If you or your business has been impacted by being a content moderator for Twitch, please contact us.


Video games have been around since 1958 - today's games are leaps and bounds beyond a simple dot bouncing around on a screen. People are making careers and millions of dollars streaming their gameplay and lives. 

Founded in 2011 as a spin -off company from, streaming goliath Twitch is the platform of choice for most streamers. It has evolved from a small community of video game lovers to a streaming platform with over 140 million monthly active users. People now use Twitch to stream their daily lives, host events, and rivals YouTube for content and engagement. 


Due to the increase in streams and popularity, Twitch has contracted content moderators, but unlike social giants Facebook, Instagram, or Twitter, Twitch relies on volunteer moderators to enforce community regulations. Since streamers do not have the time to moderate their own chats while streaming, they usually pick amongst their fans to help with moderation (these volunteer moderators are referred to as “Mods” and have a sword in a green shield icon next to their username). Much like other social media services, Twitch has come under scrutiny for failing to moderate violent, discriminatory, and graphic content in the forms of videos and written speech.

Mods, for the most part, are unpaid volunteers in charge of moderating a streamer’s chats and banning users who violate community guidelines. Because of this, Mods are often at the receiving end of vitriol and violent and hateful language. Mods and streamers are often victims of “hate raids," which are usually used to target marginalized communities, such as women, BIPOC, and LGBTQ+ communities. These attacks have become so prevalent that on September 2021, Twitch streamers coordinated a boycott #ADayOffTwitch” to call attention to these hateful acts.

Self-harm is another common theme that Mods are exposed to. On November 15, 2017, a Twitch Mod came across a user that was expressing suicidal thoughts and actions. The Mod reached out to Twitch in an attempt to help the individual, but Twitch proceeded to cancel the individual’s account mid-crisis - the Mod believes that a bot deleted the account. Some Mods believe they carry the responsibility of putting in the emotional labor to help individuals who are suicidal and/or threatening self-harm; they also carry the burden of sifting through hateful messages and comments posted on chats by bots or online trolls.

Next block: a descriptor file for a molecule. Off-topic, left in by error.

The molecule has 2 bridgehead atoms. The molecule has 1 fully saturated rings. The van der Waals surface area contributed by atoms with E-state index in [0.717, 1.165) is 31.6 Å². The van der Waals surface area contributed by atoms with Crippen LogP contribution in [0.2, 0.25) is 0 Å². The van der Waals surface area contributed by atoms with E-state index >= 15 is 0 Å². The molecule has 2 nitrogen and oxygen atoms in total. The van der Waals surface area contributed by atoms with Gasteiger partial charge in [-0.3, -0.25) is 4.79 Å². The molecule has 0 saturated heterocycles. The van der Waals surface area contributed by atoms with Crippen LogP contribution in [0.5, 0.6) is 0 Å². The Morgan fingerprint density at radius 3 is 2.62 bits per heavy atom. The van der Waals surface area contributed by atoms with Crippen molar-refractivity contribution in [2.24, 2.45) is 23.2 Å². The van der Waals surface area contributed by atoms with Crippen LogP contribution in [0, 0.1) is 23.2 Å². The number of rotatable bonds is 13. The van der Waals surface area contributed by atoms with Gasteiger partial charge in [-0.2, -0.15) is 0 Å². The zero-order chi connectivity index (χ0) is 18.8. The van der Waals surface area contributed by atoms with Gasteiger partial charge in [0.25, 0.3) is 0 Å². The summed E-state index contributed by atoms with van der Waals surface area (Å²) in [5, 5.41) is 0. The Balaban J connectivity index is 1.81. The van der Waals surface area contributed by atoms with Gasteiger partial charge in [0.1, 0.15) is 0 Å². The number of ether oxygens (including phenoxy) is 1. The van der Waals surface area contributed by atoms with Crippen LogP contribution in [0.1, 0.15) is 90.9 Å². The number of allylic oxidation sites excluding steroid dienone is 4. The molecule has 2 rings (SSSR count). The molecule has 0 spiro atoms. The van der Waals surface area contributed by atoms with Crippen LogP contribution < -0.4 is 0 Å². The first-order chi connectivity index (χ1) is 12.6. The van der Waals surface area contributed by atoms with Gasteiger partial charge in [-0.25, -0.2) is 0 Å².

This barrage of insults, violent language, and harassment can result in lifelong PTSD, emotional trauma, and other psychological consequences. And while Twitch posits their new "layered" safety approach, the question remains if this is enough. 



Steve Williams at The Joseph Saveri Law Firm has a groundbreaking history of litigating cases on behalf of content moderators. In Scola v. Facebook, Inc., the firm won a historic $52 million settlement and obtained substantive workplace changes designed to mitigate the psychological harm that can be caused by routinely viewing objectionable conduct. On July 12, 2022, in Jane Doe v. YouTube, the Class filed a motion for Court approval of a preliminary settlement. Under the $4.3 million proposed settlement, an estimated 1,300 Class members would receive $2,079 each. YouTube has also agreed to provide content moderators with onsite and virtual counseling services by licensed clinicians for individual biweekly sessions, as well as access to telephonic counseling and peer support groups that meet monthly.

If you are a current or past content moderator for Twitch, we are here to help. Please contact our firm by completing the form below if the above or a similar situation applies to you or if you would like to learn more about our investigation.

Any information you provide to us will be kept strictly confidential as provided by law.